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Celebrating Illustration, Design, Cartoon and Comic Art of the Mid-20th Century

John Ruge, Round Two

Friday, January 05, 2007

All the world loves a pretty girl... and that point is proven to me again and again, whenever I post an illustration of one - or two - as I did yesterday.When I review how many times one of my scans gets looked at on Flickr, the first day often yields 20 or 30 views. Yesterday's cheesecake cartoon by John Ruge has already been viewed 99 times!"I was totally blown away by this illo - it's classic 50's cheesecake and
I just adore it"
, wrote one TI list member, "I'd love to see more girls by him so if you do have any other treasures please do share them with us."Well, your wish is my command. Sorry, just a little more cheesecake - but hopefully a selection of Ruge's other cartoon subjects will not disappoint.I don't think I'll be back for another look at Ruge any time soon, so this batch will have to do for now. Enjoy!As with yesterday's batch, you can see these images at full size in my John Ruge Flickr set.

3 comments

  1. Especially the CLANCY-Cartoon is V-E-R-Y nice!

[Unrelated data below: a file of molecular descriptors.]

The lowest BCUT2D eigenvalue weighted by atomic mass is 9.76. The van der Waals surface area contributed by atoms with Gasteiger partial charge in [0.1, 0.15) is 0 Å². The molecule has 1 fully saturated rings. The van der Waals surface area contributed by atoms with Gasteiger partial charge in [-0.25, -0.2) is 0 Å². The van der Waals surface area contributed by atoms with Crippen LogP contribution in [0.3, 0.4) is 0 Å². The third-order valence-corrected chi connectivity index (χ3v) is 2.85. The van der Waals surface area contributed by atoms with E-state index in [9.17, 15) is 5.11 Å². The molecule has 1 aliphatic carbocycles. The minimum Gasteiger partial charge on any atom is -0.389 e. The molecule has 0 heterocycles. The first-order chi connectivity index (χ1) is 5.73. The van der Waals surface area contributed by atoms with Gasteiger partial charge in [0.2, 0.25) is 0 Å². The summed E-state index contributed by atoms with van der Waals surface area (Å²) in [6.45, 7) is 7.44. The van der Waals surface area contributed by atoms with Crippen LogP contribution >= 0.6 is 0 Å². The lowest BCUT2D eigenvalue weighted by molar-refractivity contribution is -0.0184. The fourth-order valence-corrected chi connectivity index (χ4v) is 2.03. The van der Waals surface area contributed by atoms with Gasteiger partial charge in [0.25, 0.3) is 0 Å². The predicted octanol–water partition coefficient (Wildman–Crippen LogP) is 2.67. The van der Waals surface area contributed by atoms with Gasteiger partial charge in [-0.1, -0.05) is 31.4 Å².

I like your blog a lot!

    Greetings from Berlin

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  2. herr gilke; I'm so glad you think so! I was struck by Ruge's powerful compositional approach in those four panels. Really striking stuff, imo. :-)

    ReplyDelete
  3. Jack was one of my drawing teacher at Parsons School of Design in the late seventies early eighties. He was an excellent draftsman and genuinely nice guy. He always came prepared for class with a whole portfolio of drawings, both anatomical and artistic as well as gags he'd worked on. He'd arive early to class (I think punctuality was important to him based on the number of watches he wore, one or two on each wrist) pin his drawings on the wall and we would talk about them during the model breaks. He had a very respectful way of teaching. He would walk around the class with tracing paper and if he saw an issue he wanted to address he would never draw on your drawing. I loved to watch the master dratsman know just what line was out of place and confidently demonstrate with tracing paper where your drawing had veered off coarse....and if you did a good drawing, he couldn't contain his enthusiasm, "Wow! thats a bute!"...Thanks for bringing back the memory of a great artist and wonderful teacher, Jack Ruge.

    ReplyDelete

 

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